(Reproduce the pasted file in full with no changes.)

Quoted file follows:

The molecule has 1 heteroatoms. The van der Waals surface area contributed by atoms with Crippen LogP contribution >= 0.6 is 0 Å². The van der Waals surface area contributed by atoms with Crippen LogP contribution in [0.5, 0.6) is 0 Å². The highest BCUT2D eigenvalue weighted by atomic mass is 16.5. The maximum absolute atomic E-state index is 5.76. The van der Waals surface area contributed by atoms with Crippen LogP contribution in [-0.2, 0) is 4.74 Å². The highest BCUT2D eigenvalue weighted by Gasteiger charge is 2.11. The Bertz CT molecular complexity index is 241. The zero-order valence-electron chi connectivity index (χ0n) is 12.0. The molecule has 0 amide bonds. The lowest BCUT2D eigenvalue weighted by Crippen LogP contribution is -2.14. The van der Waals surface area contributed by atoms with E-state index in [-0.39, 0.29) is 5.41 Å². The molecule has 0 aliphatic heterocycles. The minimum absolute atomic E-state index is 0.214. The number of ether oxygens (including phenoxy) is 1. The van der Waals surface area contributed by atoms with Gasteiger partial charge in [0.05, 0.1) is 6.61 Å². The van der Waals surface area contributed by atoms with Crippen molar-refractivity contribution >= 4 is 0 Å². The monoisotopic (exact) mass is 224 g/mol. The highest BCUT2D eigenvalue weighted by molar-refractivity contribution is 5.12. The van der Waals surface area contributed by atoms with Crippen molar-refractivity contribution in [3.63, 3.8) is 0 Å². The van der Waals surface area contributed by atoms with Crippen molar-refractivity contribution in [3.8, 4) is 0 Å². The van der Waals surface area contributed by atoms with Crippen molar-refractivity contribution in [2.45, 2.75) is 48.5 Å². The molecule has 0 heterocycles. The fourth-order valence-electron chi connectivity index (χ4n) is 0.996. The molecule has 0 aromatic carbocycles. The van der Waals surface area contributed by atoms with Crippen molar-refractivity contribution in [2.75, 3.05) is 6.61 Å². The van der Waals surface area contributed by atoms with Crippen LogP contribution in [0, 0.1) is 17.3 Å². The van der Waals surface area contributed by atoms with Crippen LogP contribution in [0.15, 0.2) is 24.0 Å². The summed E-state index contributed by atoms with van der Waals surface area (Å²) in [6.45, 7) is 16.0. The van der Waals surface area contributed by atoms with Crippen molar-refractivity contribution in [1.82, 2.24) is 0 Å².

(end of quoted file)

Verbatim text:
The molecule has 1 heteroatoms. The van der Waals surface area contributed by atoms with Crippen LogP contribution >= 0.6 is 0 Å². The van der Waals surface area contributed by atoms with Crippen LogP contribution in [0.5, 0.6) is 0 Å². The highest BCUT2D eigenvalue weighted by atomic mass is 16.5. The maximum absolute atomic E-state index is 5.76. The van der Waals surface area contributed by atoms with Crippen LogP contribution in [-0.2, 0) is 4.74 Å². The highest BCUT2D eigenvalue weighted by Gasteiger charge is 2.11. The Bertz CT molecular complexity index is 241. The zero-order valence-electron chi connectivity index (χ0n) is 12.0. The molecule has 0 amide bonds. The lowest BCUT2D eigenvalue weighted by Crippen LogP contribution is -2.14. The van der Waals surface area contributed by atoms with E-state index in [-0.39, 0.29) is 5.41 Å². The molecule has 0 aliphatic heterocycles. The minimum absolute atomic E-state index is 0.214. The number of ether oxygens (including phenoxy) is 1. The van der Waals surface area contributed by atoms with Gasteiger partial charge in [0.05, 0.1) is 6.61 Å². The van der Waals surface area contributed by atoms with Crippen molar-refractivity contribution >= 4 is 0 Å². The monoisotopic (exact) mass is 224 g/mol. The highest BCUT2D eigenvalue weighted by molar-refractivity contribution is 5.12. The van der Waals surface area contributed by atoms with Crippen molar-refractivity contribution in [3.63, 3.8) is 0 Å². The van der Waals surface area contributed by atoms with Crippen molar-refractivity contribution in [3.8, 4) is 0 Å². The van der Waals surface area contributed by atoms with Crippen molar-refractivity contribution in [2.45, 2.75) is 48.5 Å². The molecule has 0 heterocycles. The fourth-order valence-electron chi connectivity index (χ4n) is 0.996. The molecule has 0 aromatic carbocycles. The van der Waals surface area contributed by atoms with Crippen molar-refractivity contribution in [2.75, 3.05) is 6.61 Å². The van der Waals surface area contributed by atoms with Crippen LogP contribution in [0, 0.1) is 17.3 Å². The van der Waals surface area contributed by atoms with Crippen LogP contribution in [0.15, 0.2) is 24.0 Å². The summed E-state index contributed by atoms with van der Waals surface area (Å²) in [6.45, 7) is 16.0. The van der Waals surface area contributed by atoms with Crippen molar-refractivity contribution in [1.82, 2.24) is 0 Å².